James J. McCarthy, Architect
J.J. McCarthy was born in Dublin in 1817, the son of a Kerry couple, who had settled in Dublin. He attended the Christian Brothers, O’ Connell School and went on to study Architecture. He became famous for the number and beauty of the buildings mostly ecclesiastic, which he erected all over the country.
The church designed for Glendalough in 1846 was his first great venture. It is interesting to note that at the laying of the foundation stone the sermon was preached by Fr. Theobald Mathew, who took the opportunity to administer the pledge to the large congregation. Unfortunately the Great Famine intervened, and the completion of St. Kevin’s was delayed. Among the many churches McCarthy erected, as well as St. Joseph’s, are St. Macartan’s Cathedral, Monaghan and St. Patrick’s, Armagh.
He was an intimate friend of Charles Gavan Duffy, the Monaghan born leading member of the Young Irelanders, and of the other leaders, Thomas Davis and John Dillon. In fact, he himself was also a party member though he took no very public part. It was Duffy who wrote of him as “an architect who has built more churches than any man of Irish birth since the Goban Saor taught our ancestors to construct the Round Towers”. When Duffy returned to Ireland from his 10 years enforced exile in Australia in 1865, McCarthy was prominent among the welcome home committee. For a short time in the 60’s he formed a partnership with Daniel O’Connell, grandson of the Liberator.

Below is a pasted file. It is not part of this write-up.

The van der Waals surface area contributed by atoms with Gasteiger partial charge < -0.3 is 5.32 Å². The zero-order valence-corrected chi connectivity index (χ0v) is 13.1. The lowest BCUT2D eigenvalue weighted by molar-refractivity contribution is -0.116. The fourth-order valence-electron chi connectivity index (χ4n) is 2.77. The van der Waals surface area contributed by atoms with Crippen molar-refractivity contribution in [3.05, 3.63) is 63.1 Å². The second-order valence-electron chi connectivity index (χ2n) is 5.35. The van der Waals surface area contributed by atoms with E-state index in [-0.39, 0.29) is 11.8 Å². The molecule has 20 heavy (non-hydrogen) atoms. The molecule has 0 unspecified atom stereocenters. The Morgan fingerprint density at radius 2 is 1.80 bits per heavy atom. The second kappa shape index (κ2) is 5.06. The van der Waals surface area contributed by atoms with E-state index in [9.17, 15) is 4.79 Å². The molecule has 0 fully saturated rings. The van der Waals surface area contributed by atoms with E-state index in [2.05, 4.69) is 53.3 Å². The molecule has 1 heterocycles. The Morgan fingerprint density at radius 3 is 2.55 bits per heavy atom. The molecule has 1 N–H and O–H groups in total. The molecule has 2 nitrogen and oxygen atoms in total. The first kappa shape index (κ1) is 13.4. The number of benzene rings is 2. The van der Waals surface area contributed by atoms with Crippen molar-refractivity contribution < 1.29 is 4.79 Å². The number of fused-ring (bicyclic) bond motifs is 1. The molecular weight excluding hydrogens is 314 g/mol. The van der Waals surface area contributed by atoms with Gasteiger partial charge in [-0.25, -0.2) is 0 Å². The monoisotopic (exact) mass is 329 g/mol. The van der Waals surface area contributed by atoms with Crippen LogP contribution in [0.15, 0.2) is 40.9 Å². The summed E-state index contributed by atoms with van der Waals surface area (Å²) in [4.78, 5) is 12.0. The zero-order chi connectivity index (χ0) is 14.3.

When he died in 1882, the work on St. Joseph’s was completed by his son C.J. McCarthy. His grave can be seen in Glasnevin Cemetery not far from the Mortuary chapel, which he himself designed.
Referring to St. Joseph’s, The “Irish Builder” in 15th March 1888 says:
“The church was begun many years ago from the plans of Mr. J.J. McCarthy, 12 Westland Row from whose designs have been executed the high alter and reredos, the side altars, the Communion rail, the baptismal font, organ gallery and all other fittings and furniture”.